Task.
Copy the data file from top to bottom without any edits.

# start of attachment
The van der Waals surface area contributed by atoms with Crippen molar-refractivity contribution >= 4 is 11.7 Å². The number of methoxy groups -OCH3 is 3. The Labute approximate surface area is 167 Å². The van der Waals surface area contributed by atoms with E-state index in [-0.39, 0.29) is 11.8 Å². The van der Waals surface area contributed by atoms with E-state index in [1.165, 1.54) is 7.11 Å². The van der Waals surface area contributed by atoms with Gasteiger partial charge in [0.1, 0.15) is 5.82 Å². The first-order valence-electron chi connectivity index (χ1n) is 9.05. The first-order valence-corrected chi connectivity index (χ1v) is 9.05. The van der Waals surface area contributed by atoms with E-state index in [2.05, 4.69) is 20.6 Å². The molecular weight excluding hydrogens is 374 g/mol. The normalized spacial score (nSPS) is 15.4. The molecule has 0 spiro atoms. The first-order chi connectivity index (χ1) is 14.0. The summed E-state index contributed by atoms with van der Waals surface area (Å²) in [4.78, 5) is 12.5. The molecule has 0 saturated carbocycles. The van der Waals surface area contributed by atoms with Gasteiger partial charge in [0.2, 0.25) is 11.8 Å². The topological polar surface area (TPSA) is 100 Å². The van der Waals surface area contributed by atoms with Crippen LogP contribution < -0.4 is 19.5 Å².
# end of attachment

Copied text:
The van der Waals surface area contributed by atoms with Crippen molar-refractivity contribution >= 4 is 11.7 Å². The number of methoxy groups -OCH3 is 3. The Labute approximate surface area is 167 Å². The van der Waals surface area contributed by atoms with E-state index in [-0.39, 0.29) is 11.8 Å². The van der Waals surface area contributed by atoms with E-state index in [1.165, 1.54) is 7.11 Å². The van der Waals surface area contributed by atoms with Gasteiger partial charge in [0.1, 0.15) is 5.82 Å². The first-order valence-electron chi connectivity index (χ1n) is 9.05. The first-order valence-corrected chi connectivity index (χ1v) is 9.05. The van der Waals surface area contributed by atoms with E-state index in [2.05, 4.69) is 20.6 Å². The molecular weight excluding hydrogens is 374 g/mol. The normalized spacial score (nSPS) is 15.4. The molecule has 0 spiro atoms. The first-order chi connectivity index (χ1) is 14.0. The summed E-state index contributed by atoms with van der Waals surface area (Å²) in [4.78, 5) is 12.5. The molecule has 0 saturated carbocycles. The van der Waals surface area contributed by atoms with Gasteiger partial charge in [0.2, 0.25) is 11.8 Å². The topological polar surface area (TPSA) is 100 Å². The van der Waals surface area contributed by atoms with Crippen LogP contribution < -0.4 is 19.5 Å².